Rehabilitation benefits advanced cancer patients

Patients with advanced cancer can benefit from a rehabilitation program combining exercise, nutritional counselling, and symptom control, according to an evidence review. Palliative care programs should be expanded to include these elements and should be available to patients from diagnosis.

Programs for people with earlier stage cancer combine diet and exercise, but few programs include patients with advanced cancer.

"Cancer rehabilitation is a process that assists a person with a cancer diagnosis to obtain optimal physical, social, psychological, and vocational functioning within the limits created by the disease and its treatment," wrote Martin Chasen, MD, Division of Palliative Care, Élisabeth-Bruyère Hospital, Ottawa, Ontario, Canada. This review was published in the Canadian Medical Association Journal (2014; doi:10.1503/cmaj.131402).

Evidence from rehabilitation programs at several Canadian hospitals show improvement in fatigue and physical endurance, symptom alleviation, mood, and quality of life after embarking on specialized nutritional and exercise regimens. The Jewish General Hospital and the Royal Victoria Hospital in Montreal, Quebec, and Élisabeth-Bruyère Hospital, Ottawa, operate rehabilitation programs and have reported on patient outcomes.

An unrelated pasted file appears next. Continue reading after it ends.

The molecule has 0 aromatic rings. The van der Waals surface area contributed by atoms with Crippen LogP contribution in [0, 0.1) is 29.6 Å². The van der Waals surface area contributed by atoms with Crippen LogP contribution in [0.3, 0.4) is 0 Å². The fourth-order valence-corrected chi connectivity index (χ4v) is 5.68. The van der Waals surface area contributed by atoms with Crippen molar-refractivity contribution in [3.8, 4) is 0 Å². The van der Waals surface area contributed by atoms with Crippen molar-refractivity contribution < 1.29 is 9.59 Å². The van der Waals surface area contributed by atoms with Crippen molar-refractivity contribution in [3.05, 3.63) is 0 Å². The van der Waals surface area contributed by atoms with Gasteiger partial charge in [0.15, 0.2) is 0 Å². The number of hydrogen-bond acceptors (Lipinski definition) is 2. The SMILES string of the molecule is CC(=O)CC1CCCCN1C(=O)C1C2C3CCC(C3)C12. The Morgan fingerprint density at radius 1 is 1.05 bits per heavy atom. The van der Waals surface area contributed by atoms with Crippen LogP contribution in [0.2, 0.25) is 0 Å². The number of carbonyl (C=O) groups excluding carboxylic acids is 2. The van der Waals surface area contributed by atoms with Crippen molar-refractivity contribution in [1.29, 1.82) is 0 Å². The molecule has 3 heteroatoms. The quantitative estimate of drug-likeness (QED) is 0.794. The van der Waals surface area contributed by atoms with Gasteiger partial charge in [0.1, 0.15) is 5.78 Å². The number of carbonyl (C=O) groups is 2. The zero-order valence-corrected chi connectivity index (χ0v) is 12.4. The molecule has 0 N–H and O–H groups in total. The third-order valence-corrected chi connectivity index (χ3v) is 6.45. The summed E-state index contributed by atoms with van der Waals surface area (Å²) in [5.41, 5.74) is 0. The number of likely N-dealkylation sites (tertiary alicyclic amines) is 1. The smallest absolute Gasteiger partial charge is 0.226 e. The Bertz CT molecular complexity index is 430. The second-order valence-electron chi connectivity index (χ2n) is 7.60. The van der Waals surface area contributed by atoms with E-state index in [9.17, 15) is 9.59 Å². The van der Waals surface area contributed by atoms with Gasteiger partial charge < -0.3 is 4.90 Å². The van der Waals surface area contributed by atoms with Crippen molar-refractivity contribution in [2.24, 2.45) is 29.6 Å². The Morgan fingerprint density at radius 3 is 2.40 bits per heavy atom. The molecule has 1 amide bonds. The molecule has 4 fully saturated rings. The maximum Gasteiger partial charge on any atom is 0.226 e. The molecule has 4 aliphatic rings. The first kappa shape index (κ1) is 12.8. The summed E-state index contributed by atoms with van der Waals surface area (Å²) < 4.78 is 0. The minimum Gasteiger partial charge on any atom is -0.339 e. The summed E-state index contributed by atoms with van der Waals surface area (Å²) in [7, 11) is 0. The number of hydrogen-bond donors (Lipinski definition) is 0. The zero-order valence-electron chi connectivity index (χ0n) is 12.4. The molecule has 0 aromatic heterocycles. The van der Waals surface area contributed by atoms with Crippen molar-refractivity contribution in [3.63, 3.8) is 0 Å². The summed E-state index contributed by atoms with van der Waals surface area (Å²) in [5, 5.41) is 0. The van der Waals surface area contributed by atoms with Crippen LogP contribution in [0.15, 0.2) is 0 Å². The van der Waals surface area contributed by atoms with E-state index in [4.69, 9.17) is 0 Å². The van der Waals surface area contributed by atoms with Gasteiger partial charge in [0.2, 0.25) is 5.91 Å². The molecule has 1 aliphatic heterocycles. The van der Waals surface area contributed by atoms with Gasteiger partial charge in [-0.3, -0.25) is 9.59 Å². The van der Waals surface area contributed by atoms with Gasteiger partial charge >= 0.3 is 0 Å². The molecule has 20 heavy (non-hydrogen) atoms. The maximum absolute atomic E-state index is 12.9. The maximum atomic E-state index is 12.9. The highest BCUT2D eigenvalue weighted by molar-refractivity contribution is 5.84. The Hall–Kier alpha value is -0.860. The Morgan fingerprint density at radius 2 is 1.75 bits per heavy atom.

"When caring for patients, we may limit our horizons if we fail to recognize the influence of their psychological state, nutrition, physical activity, symptoms, and functional status on their disease and response to therapy," wrote the author. "A truly comprehensive care program will incorporate elements that address each of these aspects."

He suggested that cancer centers should add rehabilitation services as part of the ongoing care of patients with advanced cancer.

"We propose that current evidence and community expectations are sufficient to encourage Canadian cancer centers to consider establishing full rehabilitation research models for patients with advanced cancer," the author concluded. His article describes common sources of functional impairment and it elucidates helpful rehabilitation approaches. The author's view is that all cancer patients experiencing functional decline should be considered for rehabilitation.

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